26 July 2010

Meet the Signers - Jacob Broom of Delaware

Another signer from humble roots that would start a political dynasty was Jacob Broom. Broom was born in Wilmington, Delaware in 1752 to James Broom and Esther Willis. James was blacksmith, who also did well trading in real estate, silver, and gold. Esther was a Quaker.

With his skills as a mathematician and as a penman, Jacob became a surveyor. Among his many projects, Broom drew the map used by General Washington at the Battle of Brandywine. As the son of a Quaker, Broom took little part in the revolution, but played an active role in the development of the state of Delaware. A few of his many roles include Burgess and Chief Burgess of Wilmington, Assessor, state legislator, and the first postmaster of Wilmington.

Broom owned a machine shop, built the state’s first cotton mill, mined iron ore, played a role in the building of the Brandywine Canal, and chaired the first Board of Directors of The Bank of Delaware. He was a also a land developer. [sidebar – the DuPont family purchased their lands from him].

On 14 December 1773 Broom married Rachel, the daughter of Robert and Elizabeth Pierce. Jacob and Rachel would have eight children. Two of their boys would grow up to serve in the U.S. House of Representatives. One of their grandsons would run for president in 1852 as the Native American (aka Know Nothing) party candidate.

Broom died 25 Apr 1810 in Philadelphia at the age of 58. He is buried in the Christ Church Cemetery.

22 July 2010

Great Reads - Janet Evanovich's Stephanie Plum series

Hot summer days. It's that time of year again. When the only sensible activity is one that doesn't require much movement. Whether you prefer to be propped up under a tree, sprawled in the sunshine on the beach, or just smack in front of the a/c, a Stephanie Plum adventure is just the way to go. Stephanie is a fly by the seat of her pants bounty hunter. The situations that she encounters stands her mother's hair on end and has her sometimes boyfriend, Trenton cop Joe Morelli, guzzling antacid. Her mentor in the bond enforcement game, Ranger, has her listed as an entertainment expense in the Rangeman budget and occasionally puts her on staff to keep her safe. Light and funny, Janet Evanovich has put together an entertaining cast of characters and situations to keep readers laughing out loud. I'm not sure which book is my favorite. Nor can I answer the ever present question....Morelli or Ranger? Can you?

19 July 2010

Meet the Signers - Richard Bassett of Delaware


The son of a tavern keeper, Richard Bassett was born 2 April 1745, at Bohemia Ferry, Cecil County, Maryland to Michael and Judith Bassett. Michael Bassett would abandon his family and Judith would send Richard to be raised by a relative, Peter Lawson.

Bassett was educated in Philadelphia, studied law under Judge Goldsborough of Maryland, and received his license to practice law in Dover in 1770. In September 1775, he became a captain in the Kent County Cavalry. After serving the state constitutional convention and serving in both houses of the state legislature, Basset resigned his senate seat in 1793 to the first Chief Justice of the State Court of Common Pleas.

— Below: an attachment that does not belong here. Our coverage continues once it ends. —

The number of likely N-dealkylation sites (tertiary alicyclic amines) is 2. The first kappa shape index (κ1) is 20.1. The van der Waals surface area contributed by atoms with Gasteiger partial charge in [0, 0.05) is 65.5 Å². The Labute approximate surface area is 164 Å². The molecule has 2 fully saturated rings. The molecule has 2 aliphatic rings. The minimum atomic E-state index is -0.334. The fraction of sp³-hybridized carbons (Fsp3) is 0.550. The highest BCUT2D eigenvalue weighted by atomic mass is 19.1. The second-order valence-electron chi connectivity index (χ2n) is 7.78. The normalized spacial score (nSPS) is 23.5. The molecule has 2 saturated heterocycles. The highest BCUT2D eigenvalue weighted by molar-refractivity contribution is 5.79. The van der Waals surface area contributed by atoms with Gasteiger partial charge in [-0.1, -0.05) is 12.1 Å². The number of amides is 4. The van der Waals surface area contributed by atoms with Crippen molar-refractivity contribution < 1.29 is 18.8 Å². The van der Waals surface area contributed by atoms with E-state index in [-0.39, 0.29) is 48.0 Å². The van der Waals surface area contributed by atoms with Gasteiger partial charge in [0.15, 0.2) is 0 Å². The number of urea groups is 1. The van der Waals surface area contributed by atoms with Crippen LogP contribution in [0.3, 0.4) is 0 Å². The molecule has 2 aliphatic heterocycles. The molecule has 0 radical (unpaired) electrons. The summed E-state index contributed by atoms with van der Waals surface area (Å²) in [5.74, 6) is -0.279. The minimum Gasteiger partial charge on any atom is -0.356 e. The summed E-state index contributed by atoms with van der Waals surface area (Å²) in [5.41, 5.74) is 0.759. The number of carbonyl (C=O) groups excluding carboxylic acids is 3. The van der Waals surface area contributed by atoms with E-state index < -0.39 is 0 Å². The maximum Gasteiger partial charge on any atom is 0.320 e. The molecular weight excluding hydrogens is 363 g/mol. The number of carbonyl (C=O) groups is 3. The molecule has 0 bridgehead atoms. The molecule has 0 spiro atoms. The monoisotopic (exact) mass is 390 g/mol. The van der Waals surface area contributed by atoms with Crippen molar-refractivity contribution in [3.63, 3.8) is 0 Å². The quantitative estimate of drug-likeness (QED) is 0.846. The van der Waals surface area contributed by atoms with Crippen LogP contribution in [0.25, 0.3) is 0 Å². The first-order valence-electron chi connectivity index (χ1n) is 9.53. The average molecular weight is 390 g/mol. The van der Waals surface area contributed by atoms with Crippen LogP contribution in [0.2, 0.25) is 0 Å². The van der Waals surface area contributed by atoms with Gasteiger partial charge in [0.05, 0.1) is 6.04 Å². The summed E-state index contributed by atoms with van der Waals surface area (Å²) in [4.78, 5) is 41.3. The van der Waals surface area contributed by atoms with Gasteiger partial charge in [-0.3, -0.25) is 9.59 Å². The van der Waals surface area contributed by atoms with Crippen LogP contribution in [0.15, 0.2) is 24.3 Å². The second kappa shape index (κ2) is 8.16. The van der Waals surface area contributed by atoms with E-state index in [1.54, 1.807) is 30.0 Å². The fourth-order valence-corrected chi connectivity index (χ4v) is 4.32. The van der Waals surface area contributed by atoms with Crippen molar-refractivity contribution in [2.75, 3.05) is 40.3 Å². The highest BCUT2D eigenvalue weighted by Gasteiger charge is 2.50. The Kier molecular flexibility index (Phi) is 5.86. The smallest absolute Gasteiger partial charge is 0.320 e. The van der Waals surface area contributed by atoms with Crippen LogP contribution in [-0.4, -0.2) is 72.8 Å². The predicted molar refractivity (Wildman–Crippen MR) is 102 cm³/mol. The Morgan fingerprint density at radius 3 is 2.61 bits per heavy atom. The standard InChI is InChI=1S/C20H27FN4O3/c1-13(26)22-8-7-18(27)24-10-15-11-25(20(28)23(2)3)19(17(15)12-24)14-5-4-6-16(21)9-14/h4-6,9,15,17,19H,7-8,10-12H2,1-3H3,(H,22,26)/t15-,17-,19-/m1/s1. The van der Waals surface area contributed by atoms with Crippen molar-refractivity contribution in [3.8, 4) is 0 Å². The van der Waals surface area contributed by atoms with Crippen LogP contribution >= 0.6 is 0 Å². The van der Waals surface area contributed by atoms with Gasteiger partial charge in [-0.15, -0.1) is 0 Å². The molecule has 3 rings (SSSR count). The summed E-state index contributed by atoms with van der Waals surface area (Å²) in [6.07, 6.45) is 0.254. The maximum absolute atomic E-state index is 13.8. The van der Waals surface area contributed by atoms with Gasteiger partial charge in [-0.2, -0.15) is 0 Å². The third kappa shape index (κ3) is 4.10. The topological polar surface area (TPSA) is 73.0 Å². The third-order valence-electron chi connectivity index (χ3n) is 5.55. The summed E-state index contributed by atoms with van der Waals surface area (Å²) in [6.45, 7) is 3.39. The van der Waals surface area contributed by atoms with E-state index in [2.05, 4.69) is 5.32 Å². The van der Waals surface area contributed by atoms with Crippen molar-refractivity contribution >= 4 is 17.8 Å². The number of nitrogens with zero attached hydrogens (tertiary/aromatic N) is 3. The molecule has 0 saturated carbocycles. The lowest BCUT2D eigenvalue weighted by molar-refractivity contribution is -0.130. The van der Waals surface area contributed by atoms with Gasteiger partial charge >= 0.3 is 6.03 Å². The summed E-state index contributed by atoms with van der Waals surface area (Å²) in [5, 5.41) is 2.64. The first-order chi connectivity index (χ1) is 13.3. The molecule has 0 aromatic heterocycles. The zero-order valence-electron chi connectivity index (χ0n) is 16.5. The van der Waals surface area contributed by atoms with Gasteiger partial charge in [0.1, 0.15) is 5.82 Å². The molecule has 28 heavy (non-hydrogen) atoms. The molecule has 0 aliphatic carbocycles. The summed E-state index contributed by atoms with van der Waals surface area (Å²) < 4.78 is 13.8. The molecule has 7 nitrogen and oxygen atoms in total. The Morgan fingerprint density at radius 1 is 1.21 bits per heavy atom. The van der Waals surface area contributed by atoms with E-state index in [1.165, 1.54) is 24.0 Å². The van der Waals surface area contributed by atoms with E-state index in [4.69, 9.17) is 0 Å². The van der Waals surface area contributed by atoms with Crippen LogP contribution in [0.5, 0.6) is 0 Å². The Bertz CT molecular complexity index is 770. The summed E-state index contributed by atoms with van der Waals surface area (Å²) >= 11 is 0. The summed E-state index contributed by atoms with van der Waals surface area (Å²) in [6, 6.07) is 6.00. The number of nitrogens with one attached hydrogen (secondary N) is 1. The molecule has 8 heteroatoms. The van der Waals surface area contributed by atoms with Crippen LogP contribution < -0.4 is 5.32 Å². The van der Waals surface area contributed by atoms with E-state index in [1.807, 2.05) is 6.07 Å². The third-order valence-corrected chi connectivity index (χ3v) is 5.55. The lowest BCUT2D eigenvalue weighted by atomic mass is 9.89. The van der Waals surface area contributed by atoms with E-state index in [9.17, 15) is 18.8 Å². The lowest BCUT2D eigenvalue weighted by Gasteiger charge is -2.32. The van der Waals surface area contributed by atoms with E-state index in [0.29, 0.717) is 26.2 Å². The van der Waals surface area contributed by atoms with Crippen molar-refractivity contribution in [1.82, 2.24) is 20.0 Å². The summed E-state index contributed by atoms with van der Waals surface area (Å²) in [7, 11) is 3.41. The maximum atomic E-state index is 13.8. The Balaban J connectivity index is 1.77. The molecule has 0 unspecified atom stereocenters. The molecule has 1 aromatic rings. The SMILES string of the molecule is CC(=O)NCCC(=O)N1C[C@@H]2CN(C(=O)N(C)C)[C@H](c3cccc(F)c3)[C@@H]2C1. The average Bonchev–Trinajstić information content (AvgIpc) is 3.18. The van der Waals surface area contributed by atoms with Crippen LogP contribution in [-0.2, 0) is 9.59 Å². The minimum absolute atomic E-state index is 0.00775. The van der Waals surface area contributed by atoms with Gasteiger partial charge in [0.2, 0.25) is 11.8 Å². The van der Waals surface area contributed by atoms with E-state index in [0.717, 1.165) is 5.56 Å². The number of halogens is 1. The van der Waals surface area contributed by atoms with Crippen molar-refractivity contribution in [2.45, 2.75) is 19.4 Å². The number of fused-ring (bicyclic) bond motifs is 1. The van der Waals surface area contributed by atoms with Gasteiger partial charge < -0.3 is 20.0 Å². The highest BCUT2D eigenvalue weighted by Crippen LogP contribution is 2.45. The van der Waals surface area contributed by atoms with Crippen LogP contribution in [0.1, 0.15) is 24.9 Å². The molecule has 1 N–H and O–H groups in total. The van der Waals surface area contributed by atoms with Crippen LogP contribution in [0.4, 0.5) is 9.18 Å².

On March 3, 1801 President John Adams appointed him US Circuit Judge for the Third Circuit, which served Pennsylvania, New Jersey, and Delaware, making him one of the group of “midnight judges” whose judicial seats were eliminated with the repeal of Judiciary Act. Instead of returning to the bench, Bassett became Governor.

Bassett was considered wealthy for his day with homes in Dover and Wilmington, Delaware and Bohemia Manor, Maryland (p. 201). Initially, his property was maintained through the use of slave labor; however, Bassett freed his slaves and then hired them as laborers.

He died 15 September 1815 and is best remembered for his contributions to the development of his chosen church; he was a Methodist. I found no information on his wife and only one mention of any children. His daughter Ann married Senator James A. Bayard and one the early political dynasties was born; two of Bassett’s grandsons and a great grandson would also become senators.

12 July 2010

Meet the Signers - George Read of Delaware


Delegation leader, George Read was born 18 Sep 1733 in Cecil Co., MD to John Read and Mary Howell. John emigrated from Dublin, Ireland after the death of his fiancé and was one of the founders of Charlestown, Maryland. Mary’s family emigrated from Wales to Delaware. John and Mary moved their family to New Castle, New Castle Co., Delaware while George was still a boy.

Read was educated at Chester, Pennsylvania and the Rev. Francis Alism’s Academy in New London, also in Pennsylvania. Read went to Philadelphia, studied law under John Moland, and was admitted to the bar in 1753. Not long after being admitted to the bar, Read returned to New Castle.

One author describes him, “In person, he was tall and slender with a finely moulded head and features, which while refined, were yet expressive of strength, and eyes that were brown and lustrous. In manner he was dignified, and though very reserved, courteous and agreeable. In dress he observed the nicest punctilio of a day nicer than our own in matters of attire [Conrad, History of the State of Delaware, p. 946]”.